DemDaily: Carper Announces Retirement from Congress

May 23, 2023

Delaware Senator Tom Carper (D) announced his retirement yesterday, opening up another US Senate seat in the critical 2024 election cycle.

Delaware is one of 34 of the 100 US Senate seats are up for election in 2024. Democrats are defending 23 seats, including three Independents that caucus with the Democrats. Republicans are defending 11 seats, including one special election held concurrent with the regularly scheduled November 5, 2024 elections.

Carper, 76, is the fourth Senate Democrat to announce his retirement this cycle, along with Senators Dianne Feinstein (CA), Ben Cardin (MD) and Debbie Stabenow (MI). Indiana Republican Senator Mike Braun is also departing the Senate at the end of his term to run for Governor.

Carper, a four-term US Senator, was first elected in 2000, unseating Republican Senator William Roth. He was reelected by more than 60% in 2006, 2012, and 2018.

He previously served as Governor for two terms, from 1993 to 2001, after having held Delaware's sole at-large US House seat for five terms. Prior to his ascension to Congress in 1992, he was Delaware's elected State Treasurer for three terms, from 1977 to 1983. All told, Carper has won 14 statewide elections. He is the last surviving Vietnam veteran to serve in Congress.

Well-respected among his colleagues in the Senate, Carper has epitomized “The Delaware Way" -- a less adversarial approach to politics that prioritizes consensus-building. The state's political patriarch, he established Delaware Democrats’ now-longstanding ideology of being socially liberal, while more moderate on economic and fiscal issues.

As chairman of the Senate Committee on Environment and Public Works since 2021, he has been a leading voice on climate change, and played an instrumental role in the passage of both the landmark bipartisan Infrastructure Investment and Jobs Act and the Inflation Reduction Act. He has also led the fight to make Washington, D.C. the country’s 51st state.

Carper is a close ally of President Joe Biden, who in a statement recalled their years of riding the train together between Wilmington and Washington when Biden represented Delaware in the US Senate. "Every part of the state of Delaware," said Biden, "is better off because of Tom’s devoted service."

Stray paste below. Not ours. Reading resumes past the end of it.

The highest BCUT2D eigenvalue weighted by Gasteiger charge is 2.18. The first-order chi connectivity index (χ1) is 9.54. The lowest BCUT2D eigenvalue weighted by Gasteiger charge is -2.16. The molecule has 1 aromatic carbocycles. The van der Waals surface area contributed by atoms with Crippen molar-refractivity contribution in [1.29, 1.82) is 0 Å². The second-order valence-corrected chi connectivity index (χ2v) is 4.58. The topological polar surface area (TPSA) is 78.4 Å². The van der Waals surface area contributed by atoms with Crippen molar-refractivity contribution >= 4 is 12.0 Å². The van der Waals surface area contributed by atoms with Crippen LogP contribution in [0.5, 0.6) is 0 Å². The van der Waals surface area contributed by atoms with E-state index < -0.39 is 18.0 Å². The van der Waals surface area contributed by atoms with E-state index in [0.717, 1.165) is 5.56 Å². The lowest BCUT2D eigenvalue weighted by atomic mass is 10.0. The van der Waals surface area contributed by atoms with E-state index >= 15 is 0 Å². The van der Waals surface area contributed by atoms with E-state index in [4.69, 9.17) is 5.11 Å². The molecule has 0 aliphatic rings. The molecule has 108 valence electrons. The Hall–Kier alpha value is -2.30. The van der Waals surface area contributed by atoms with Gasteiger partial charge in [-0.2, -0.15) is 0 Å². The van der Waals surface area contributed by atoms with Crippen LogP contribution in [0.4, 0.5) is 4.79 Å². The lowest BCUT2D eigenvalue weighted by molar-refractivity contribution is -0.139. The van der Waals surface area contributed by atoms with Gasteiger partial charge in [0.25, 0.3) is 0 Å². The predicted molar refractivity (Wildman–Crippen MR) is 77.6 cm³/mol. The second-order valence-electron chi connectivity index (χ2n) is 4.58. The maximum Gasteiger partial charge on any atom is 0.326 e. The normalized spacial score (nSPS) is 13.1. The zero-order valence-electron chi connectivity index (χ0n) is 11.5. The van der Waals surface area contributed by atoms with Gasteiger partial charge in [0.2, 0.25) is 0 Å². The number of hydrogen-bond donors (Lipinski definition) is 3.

The Heir Apparent
In the historically blue First State, which delivered a 59% victory for Biden in 2020 and where every statewide official is a Democrat, the favorite to replace Carper is at-large Democratic Congresswoman Lisa Blunt Rochester.

The state’s first woman and first African American member of Congress, Rochester was first elected in 2016 and won reelection last year with 55.5% of the vote -- strongly positioning her for a Senate contest among the same statewide electorate.

She served as a co-chairwoman of Biden's 2020 election campaign, and has been mentored by Carper, who publically encouraged her to run with his support in his retirement speech.

Her victory would be an historic one, making her the third Black woman to serve in the US Senate, after former Senators Carol Moseley Braun (D-IL) and Kamala Harris (D-CA).

Rochester's run would also open up the state's at-large congressional seat. State Senator Sarah McBride (D), who was elected Delaware's first openly transgender state senator in 2020, is reportedly “quite likely” to run.

Other potential contenders are State Senator Elizabeth Lockman (D) and State Representative Kerri Evelyn Harris (D), who challenged Carper for Senate in 2018.

“This just seems like a good time just to turn the page and move on. I’ve got miles to go, and I’m going to make every day count.” - retiring Senator Tom Carper

Related
DemDaily: 2024 Senate Race Ratings: The Update! 4/4/23
DemDaily: Cardin Retirement Sets Off Maryland Melee 4/3/23
DemDaily: Justice Jumps Into Senate Race 3/28/23
DemDaily: Update on the Senate Landscape 3/16/23
DemDaily: Measuring Michigan 2/28/23
DemDaily: The Race to Replace Feinstein 2/15/23

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Kimberly Scott
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Sources: Roll Call, The Hill, New York Times, Washington Post, Delaware Online

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